In a previous post we looked at the potential cons of homeschool on health. This was so we could prepare anyone for the less than shiny parts of the homeschool life. But, you gotta have balance ─ life isn’t doom and gloom, it’s a balance between good and the not so good.
That’s right, nothing is so bad that you can’t deal with it. So let’s focus on those good parts of homeschooling on health.
Honestly, homeschooled kids have just as many exposures to germs as any other kid. And that’s a good thing! It builds a nice, robust immune system. The next best thing to building a tough immune system is being able to take it easy, stress free when your child does come down with an illness.
The best part? Because a homeschool kid gets to build up their immune system slowly, it means that when actually becomes an if. We’ve worked with dozens of homeschoolers here in Indiana, and of those dozens of families, on average a child might get ill once every three years. (We get ill more often than they do.)
This is where homeschool really shines. It’s so much easier to work with the quirks of individual people. Every quirk can be attended to with kindness and consideration. This goes for both small things like learning disorders and big things like a psychosis. In a public system, but at home special needs children can get the extra consideration they need.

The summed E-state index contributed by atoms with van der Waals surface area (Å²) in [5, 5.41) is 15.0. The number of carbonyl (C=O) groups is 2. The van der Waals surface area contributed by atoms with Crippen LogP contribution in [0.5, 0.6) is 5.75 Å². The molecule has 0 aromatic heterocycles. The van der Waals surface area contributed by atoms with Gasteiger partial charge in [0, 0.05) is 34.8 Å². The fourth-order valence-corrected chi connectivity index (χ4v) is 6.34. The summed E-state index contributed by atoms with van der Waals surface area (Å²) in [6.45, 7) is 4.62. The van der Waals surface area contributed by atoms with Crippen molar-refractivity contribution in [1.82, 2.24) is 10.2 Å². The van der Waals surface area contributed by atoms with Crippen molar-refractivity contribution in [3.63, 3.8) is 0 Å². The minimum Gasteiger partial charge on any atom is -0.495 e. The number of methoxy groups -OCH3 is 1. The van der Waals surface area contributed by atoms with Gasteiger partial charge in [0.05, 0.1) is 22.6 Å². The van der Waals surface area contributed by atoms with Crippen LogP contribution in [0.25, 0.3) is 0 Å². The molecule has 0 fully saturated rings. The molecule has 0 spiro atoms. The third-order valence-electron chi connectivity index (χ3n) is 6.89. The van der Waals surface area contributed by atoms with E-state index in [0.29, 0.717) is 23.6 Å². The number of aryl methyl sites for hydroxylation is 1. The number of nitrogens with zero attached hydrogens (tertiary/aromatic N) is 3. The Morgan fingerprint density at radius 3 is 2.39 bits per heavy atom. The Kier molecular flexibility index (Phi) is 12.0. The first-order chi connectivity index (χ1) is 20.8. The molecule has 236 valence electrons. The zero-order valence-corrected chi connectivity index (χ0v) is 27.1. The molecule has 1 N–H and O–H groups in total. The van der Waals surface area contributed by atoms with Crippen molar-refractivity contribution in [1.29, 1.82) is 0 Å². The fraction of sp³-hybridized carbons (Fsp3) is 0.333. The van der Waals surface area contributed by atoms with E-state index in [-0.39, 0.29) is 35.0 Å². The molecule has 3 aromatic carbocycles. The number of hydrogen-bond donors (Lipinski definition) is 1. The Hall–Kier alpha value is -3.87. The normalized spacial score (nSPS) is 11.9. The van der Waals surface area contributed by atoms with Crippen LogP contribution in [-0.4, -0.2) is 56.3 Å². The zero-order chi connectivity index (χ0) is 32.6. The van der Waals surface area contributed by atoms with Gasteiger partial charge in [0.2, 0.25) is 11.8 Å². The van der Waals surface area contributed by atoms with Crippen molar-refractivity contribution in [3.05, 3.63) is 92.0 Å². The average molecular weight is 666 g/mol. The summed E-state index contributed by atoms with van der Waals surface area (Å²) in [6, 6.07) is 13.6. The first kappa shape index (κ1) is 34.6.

It might take more resources for serious conditions (like multiple personalities and schizophrenia), but it can still be done. Everyone in the family needs to pull together in these cases, but adversity builds a tougher family with stronger ties.
This isn’t to say that homeschooling kids makes it easy to deal with health issues. Although it can be trying to be with children with special needs day in and day out, there’s a lot of positive aspects of homeschooling on the health. It all lies in the possibilities and variables you can control with the help of family, friends, tutors, and professionals as necessary.